In this paper, the side reactions in the reaction of lauryl chloride (RCl) with sodium hydrogensulfide (NaSH) in a protic solvent, n-butanol (n-BuOH), and a dipolar aprotic solvent, dimethylformamide (DMF), were mainly investigated. The absorbances of 425 and 620mμ of electronic spectrum of NaSH-DMF solution decreased proportionally with added amount of water in this solution. Moreover, from other spectroscopic results, namely the increase in absorbance with concentrations of NaSH or the dependence of absorbance on time, and the synthetic results in n-BuOH and DMF, the presence of solvated complexes, for instance, HS-…DMF and HS-…DMF…Na+ was implied. It was clear that the following reactions occur more easily in n-BuOH, than in DMF : RCl+Na2S→RSNa+NaCl [1a] RSH+NaSH_??_RSNa+H2S [1b] RSH+NaOH_??_RSNa+H2O [1c] RSNa+RCl→RSR+NaCl  The formation of RSR followed by reactions [1c] and  is almost quantitative in n-BuOH. These experimental results were well explained in terms of the difference in solvation power of each solvent for Na+. In DMF, lauryl chloride reacted with sodium sulfide to yield RSH and a small amount of disulfide (RSSR). It was confirmed that the following reaction occurred : _??_ As a cause of disulfide formation, the oxidation reaction of mercaptan in the presence of dimethylamine was examined.
A series of sodium polyoxypropylated laury phosphates was synthesized and the change in their surface activities such as surface tension, foaming properties, wetting power, dispersing power and emulsifying power, by the difference in the number of moles of propylene oxide added, was discussed. The surface tension of propylene oxide adducts, especially 315 mole adducts, is lower as compared with lauryl phosphate. The foaming power and the foam stability are generally low. Addition of propylene oxide greatly improves the wetting power of lauryl phosphate, especially, 3, 10 and 15 mole adducts are excellent. The dispersing power of propylene oxide adducts is superior than that of lauryl sulfate. The emulsifying power of the products is small.
The addition reaction of 1, 2-butylene oxide to lauryl alcohol was investigated. Some sodium polyoxybutylated lauryl sulfates were prepared and the change in their surface activities such as surface tension, foaming properties, wetting power, dispersing power and emulsifying power, by the difference in the number of moles of butylene oxide added was discussed in comparison with sodium lauryl sulfate. 1) In the case of using KOH as catalyst, more than 5wt% of the catalyst must be added to alcohol and the proper reaction temperature is 170°C. 2) As compared with surface activities of sodium lauryl sulfate, the surface tension and c.m.c. values of sodium polyoxybutylated lauryl sulfates were lower, with increased foam stability, and the dispersing power was superior. The wetting power of the products having less than 3 moles of butylene oxide was excellent, and the products having more than 10 moles of butylene oxide had good emulsifying power.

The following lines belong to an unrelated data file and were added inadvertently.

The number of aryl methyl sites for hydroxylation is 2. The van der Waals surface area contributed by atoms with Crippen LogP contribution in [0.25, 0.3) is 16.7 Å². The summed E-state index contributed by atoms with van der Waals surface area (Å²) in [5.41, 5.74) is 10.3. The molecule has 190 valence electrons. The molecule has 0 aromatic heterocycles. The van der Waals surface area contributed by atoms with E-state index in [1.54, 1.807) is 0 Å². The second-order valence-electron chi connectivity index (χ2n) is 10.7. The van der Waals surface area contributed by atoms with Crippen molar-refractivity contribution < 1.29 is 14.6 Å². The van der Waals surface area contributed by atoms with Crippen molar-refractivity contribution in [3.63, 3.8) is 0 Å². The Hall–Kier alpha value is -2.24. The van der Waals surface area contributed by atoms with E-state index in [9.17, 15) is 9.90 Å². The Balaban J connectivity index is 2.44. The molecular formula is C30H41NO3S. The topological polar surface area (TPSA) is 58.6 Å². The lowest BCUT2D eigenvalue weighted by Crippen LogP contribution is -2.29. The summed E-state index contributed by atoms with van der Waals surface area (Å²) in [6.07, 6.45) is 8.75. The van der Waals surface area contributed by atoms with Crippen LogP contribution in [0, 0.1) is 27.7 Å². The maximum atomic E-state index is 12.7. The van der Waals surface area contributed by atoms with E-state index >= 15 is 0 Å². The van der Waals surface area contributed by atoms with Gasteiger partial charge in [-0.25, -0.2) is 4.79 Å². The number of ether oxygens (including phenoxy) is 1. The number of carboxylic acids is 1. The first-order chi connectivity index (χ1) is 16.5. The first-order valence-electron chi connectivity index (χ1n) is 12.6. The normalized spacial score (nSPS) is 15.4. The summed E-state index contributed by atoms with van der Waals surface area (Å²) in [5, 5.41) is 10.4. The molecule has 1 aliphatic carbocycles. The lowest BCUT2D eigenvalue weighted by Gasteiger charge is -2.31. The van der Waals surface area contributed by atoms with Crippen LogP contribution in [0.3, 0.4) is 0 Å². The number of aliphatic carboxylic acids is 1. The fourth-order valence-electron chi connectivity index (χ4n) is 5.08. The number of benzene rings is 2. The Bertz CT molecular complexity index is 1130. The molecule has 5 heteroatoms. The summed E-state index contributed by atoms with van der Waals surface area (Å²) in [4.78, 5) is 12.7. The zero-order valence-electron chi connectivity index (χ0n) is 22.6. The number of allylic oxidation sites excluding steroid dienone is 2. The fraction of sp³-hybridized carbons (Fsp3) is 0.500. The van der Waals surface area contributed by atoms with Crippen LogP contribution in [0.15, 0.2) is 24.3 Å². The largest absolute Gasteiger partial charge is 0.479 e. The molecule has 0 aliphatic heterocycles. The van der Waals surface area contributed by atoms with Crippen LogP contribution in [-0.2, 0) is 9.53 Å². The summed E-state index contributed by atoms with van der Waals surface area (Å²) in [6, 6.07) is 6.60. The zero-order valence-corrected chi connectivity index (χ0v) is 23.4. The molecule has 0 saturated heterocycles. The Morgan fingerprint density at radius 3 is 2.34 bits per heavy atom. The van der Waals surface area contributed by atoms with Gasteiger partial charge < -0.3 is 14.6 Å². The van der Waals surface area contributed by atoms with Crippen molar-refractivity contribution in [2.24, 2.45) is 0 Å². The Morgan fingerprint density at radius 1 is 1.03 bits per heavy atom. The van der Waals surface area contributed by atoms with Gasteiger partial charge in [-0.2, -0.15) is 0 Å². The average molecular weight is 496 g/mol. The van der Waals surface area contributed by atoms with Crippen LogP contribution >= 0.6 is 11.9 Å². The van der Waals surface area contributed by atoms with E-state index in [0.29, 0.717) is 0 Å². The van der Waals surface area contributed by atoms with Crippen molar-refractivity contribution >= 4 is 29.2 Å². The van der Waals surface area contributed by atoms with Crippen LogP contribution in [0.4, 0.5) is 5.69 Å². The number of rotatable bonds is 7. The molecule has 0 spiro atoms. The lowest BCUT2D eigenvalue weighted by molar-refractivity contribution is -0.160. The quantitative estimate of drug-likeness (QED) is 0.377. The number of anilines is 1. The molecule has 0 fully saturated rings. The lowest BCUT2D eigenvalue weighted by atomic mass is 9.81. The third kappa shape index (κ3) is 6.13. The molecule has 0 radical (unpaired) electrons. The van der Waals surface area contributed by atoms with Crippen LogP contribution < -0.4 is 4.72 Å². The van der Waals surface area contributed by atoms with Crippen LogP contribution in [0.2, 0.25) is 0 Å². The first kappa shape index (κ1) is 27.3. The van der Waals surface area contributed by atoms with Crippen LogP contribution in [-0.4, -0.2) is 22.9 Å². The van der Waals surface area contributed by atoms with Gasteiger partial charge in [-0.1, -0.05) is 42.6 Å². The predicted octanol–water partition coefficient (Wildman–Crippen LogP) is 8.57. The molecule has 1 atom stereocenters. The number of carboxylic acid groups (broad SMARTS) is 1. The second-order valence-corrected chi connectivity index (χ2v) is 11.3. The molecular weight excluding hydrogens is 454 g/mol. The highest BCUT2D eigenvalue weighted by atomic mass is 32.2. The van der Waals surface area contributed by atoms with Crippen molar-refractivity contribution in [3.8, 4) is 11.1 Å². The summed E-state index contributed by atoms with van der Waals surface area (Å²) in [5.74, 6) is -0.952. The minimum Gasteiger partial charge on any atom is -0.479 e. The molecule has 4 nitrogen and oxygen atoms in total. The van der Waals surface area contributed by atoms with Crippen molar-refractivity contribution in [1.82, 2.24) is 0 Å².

Method for determination of mono- and diglycerides by gas liquid chromatography as their TMS derivatives or acetates were examined. Chromatograms which show completely separated and sharp peaks were obtained for the both derivatives. Calibration factors for glycerides of fatty acids of carbon numder 14, 16 and 18 were determined by using standard materials. Peak areas observed for diglycerides were relatively small in comparison with those for monoglycerides. Five sorts of commercial products of monoglycerides were used for investigation. Saponification value and hydroxyl value calculated from the GLC composition of the products well agreed with those values determined by chemical analysis, respectively. Contents of monoglyceride of the products determined by GLC and chemical analysis also showed good coincidence.